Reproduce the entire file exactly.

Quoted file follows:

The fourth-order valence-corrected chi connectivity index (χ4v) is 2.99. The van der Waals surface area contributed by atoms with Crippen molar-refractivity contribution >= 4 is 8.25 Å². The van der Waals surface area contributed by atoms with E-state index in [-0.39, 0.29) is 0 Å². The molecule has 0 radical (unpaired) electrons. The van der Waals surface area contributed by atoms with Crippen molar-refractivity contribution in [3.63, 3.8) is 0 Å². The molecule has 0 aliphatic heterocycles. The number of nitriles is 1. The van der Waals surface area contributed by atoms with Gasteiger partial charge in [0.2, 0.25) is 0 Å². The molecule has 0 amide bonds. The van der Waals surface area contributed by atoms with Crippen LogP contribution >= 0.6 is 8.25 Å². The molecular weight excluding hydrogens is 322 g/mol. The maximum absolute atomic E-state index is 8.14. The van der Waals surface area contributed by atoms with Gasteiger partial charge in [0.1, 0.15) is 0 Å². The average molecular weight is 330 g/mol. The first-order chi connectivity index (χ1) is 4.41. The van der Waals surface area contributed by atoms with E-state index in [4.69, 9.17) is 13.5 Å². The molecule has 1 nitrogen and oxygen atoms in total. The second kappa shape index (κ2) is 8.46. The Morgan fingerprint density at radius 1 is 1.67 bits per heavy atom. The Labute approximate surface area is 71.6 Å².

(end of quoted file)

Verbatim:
The fourth-order valence-corrected chi connectivity index (χ4v) is 2.99. The van der Waals surface area contributed by atoms with Crippen molar-refractivity contribution >= 4 is 8.25 Å². The van der Waals surface area contributed by atoms with E-state index in [-0.39, 0.29) is 0 Å². The molecule has 0 radical (unpaired) electrons. The van der Waals surface area contributed by atoms with Crippen molar-refractivity contribution in [3.63, 3.8) is 0 Å². The molecule has 0 aliphatic heterocycles. The number of nitriles is 1. The van der Waals surface area contributed by atoms with Gasteiger partial charge in [0.2, 0.25) is 0 Å². The molecule has 0 amide bonds. The van der Waals surface area contributed by atoms with Crippen LogP contribution >= 0.6 is 8.25 Å². The molecular weight excluding hydrogens is 322 g/mol. The maximum absolute atomic E-state index is 8.14. The van der Waals surface area contributed by atoms with Gasteiger partial charge in [0.1, 0.15) is 0 Å². The average molecular weight is 330 g/mol. The first-order chi connectivity index (χ1) is 4.41. The van der Waals surface area contributed by atoms with E-state index in [4.69, 9.17) is 13.5 Å². The molecule has 1 nitrogen and oxygen atoms in total. The second kappa shape index (κ2) is 8.46. The Morgan fingerprint density at radius 1 is 1.67 bits per heavy atom. The Labute approximate surface area is 71.6 Å².